And there’s a good reason they’re having trouble breathing.
Less than 5% of seats are occupied in theaters Monday through Thursday … and only about 15% on an annualized basis. Yes, over a 12-month period, movie theaters are 85% empty!
I can just imagine how an exhibitor feels on a Tuesday looking at a state-of-the-art 300-seat stadium theater with four people in it. That’s a lot of empty cup holders and unsold popcorn!
Exhibitors are so eager for independent films to address their capacity problem that, last year, the two largest theater chains – AMC and Regal – jointly created a new indie studio, called Open Road Films.
But if exhibitors want to really fill their lungs with the fresh air of independent film, I believe they’re going to have to consider revising some of their policies. Until now, exhibitors have uniformly opposed narrowing the window between the time movies are first released in theaters and the time they go out on DVD. I agree that this window should stay firm for wide-release studio movies. However, it is actually in the interests of exhibitors to now allow shorter windows for those indie films that are released on only, say, 250 screens. These films need quicker transition to ancillary markets in order to survive.
So, exhibitors have a choice: They can either stick to their current policies and, as a result, not get these smaller films at all because most will go straight to DVD … or they can adopt a more flexible approach and open up their doors to a whole new stream of independent content.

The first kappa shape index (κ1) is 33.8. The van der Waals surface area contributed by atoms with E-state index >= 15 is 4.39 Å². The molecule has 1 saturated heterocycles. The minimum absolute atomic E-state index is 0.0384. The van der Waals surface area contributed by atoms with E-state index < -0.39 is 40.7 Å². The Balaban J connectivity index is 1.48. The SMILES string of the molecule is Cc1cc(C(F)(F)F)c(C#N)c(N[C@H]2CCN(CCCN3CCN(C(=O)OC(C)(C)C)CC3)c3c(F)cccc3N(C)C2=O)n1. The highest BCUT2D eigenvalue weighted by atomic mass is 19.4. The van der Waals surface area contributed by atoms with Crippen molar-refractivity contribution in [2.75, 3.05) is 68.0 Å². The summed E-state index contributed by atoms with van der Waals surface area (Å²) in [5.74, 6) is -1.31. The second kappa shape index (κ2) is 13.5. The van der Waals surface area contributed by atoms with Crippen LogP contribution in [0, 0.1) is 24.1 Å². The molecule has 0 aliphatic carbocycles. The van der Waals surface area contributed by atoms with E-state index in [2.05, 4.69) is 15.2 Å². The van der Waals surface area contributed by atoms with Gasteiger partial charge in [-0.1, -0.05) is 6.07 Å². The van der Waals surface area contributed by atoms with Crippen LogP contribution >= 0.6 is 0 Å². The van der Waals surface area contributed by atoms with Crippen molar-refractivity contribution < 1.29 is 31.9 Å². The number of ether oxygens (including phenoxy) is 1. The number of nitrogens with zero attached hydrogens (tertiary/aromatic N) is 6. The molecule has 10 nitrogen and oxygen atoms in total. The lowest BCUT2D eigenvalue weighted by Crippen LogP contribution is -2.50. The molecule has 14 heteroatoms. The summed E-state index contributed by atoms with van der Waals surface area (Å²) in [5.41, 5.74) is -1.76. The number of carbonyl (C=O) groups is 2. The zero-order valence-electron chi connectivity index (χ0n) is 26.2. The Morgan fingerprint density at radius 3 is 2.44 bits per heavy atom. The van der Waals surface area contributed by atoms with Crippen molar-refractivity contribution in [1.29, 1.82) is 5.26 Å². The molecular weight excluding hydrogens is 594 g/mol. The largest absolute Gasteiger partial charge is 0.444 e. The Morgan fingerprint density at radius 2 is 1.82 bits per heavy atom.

Which brings me to the Fifth Sign of the Indie Renaissance: Narrowcasting.
The fact is that, for the right program and the right price, those empty seats can be filled and that popcorn can be sold.
Everyone’s talking about the record-breaking performance of “The Avengers.” An incredible 22 million people in the U.S. and Canada saw the film during its first week. But that leaves 323 million people who didn’t!
I saw it. It’s a great film and it deserves all of its success. But there are a whole lot of people who aren’t so excited about watching highly pain-tolerant men save the world. They are instead interested in a wide variety of other subjects that they’d like to see up on the big screen.
For example, look at the success of live, digitally-delivered productions of the Metropolitan Opera, which have been booked into targeted theaters near where opera-lovers live. Or, at the other end of the branding spectrum, there is the Kidtoons series, which our company distributes, that are targeted to children and their families and play exclusively at weekend matinees.